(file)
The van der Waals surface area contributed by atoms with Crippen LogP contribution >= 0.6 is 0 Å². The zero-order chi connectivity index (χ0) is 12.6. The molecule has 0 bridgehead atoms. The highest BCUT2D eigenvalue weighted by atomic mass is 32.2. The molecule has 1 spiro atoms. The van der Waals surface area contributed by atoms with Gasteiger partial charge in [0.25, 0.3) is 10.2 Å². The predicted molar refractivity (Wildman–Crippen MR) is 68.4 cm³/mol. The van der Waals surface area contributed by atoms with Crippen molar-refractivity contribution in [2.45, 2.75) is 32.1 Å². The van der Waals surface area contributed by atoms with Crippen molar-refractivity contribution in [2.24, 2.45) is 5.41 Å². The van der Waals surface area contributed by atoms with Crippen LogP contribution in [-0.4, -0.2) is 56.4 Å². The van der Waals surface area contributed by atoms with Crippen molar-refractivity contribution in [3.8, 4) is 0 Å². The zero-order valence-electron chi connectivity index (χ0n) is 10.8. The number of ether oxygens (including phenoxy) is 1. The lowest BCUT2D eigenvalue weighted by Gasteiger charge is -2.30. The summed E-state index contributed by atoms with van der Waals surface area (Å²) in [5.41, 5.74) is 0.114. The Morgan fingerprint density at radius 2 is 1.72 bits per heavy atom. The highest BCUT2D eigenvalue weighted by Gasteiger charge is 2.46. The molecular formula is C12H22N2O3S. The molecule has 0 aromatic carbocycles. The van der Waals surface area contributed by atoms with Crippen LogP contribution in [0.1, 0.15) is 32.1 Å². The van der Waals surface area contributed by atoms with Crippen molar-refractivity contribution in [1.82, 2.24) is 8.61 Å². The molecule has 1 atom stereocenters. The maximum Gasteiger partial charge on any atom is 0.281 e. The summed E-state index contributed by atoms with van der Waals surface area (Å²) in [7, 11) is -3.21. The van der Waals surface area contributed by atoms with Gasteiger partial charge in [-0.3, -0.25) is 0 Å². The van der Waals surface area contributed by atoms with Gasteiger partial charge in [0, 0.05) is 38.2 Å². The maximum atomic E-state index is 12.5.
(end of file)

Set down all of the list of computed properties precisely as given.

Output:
The van der Waals surface area contributed by atoms with Crippen LogP contribution >= 0.6 is 0 Å². The zero-order chi connectivity index (χ0) is 12.6. The molecule has 0 bridgehead atoms. The highest BCUT2D eigenvalue weighted by atomic mass is 32.2. The molecule has 1 spiro atoms. The van der Waals surface area contributed by atoms with Gasteiger partial charge in [0.25, 0.3) is 10.2 Å². The predicted molar refractivity (Wildman–Crippen MR) is 68.4 cm³/mol. The van der Waals surface area contributed by atoms with Crippen molar-refractivity contribution in [2.45, 2.75) is 32.1 Å². The van der Waals surface area contributed by atoms with Crippen molar-refractivity contribution in [2.24, 2.45) is 5.41 Å². The van der Waals surface area contributed by atoms with Crippen LogP contribution in [-0.4, -0.2) is 56.4 Å². The van der Waals surface area contributed by atoms with Crippen molar-refractivity contribution in [3.8, 4) is 0 Å². The zero-order valence-electron chi connectivity index (χ0n) is 10.8. The number of ether oxygens (including phenoxy) is 1. The lowest BCUT2D eigenvalue weighted by Gasteiger charge is -2.30. The summed E-state index contributed by atoms with van der Waals surface area (Å²) in [5.41, 5.74) is 0.114. The Morgan fingerprint density at radius 2 is 1.72 bits per heavy atom. The highest BCUT2D eigenvalue weighted by Gasteiger charge is 2.46. The molecular formula is C12H22N2O3S. The molecule has 0 aromatic carbocycles. The van der Waals surface area contributed by atoms with Crippen LogP contribution in [0.1, 0.15) is 32.1 Å². The van der Waals surface area contributed by atoms with Crippen molar-refractivity contribution in [1.82, 2.24) is 8.61 Å². The molecule has 1 atom stereocenters. The maximum Gasteiger partial charge on any atom is 0.281 e. The summed E-state index contributed by atoms with van der Waals surface area (Å²) in [7, 11) is -3.21. The van der Waals surface area contributed by atoms with Gasteiger partial charge in [-0.3, -0.25) is 0 Å². The van der Waals surface area contributed by atoms with Gasteiger partial charge in [0, 0.05) is 38.2 Å². The maximum atomic E-state index is 12.5.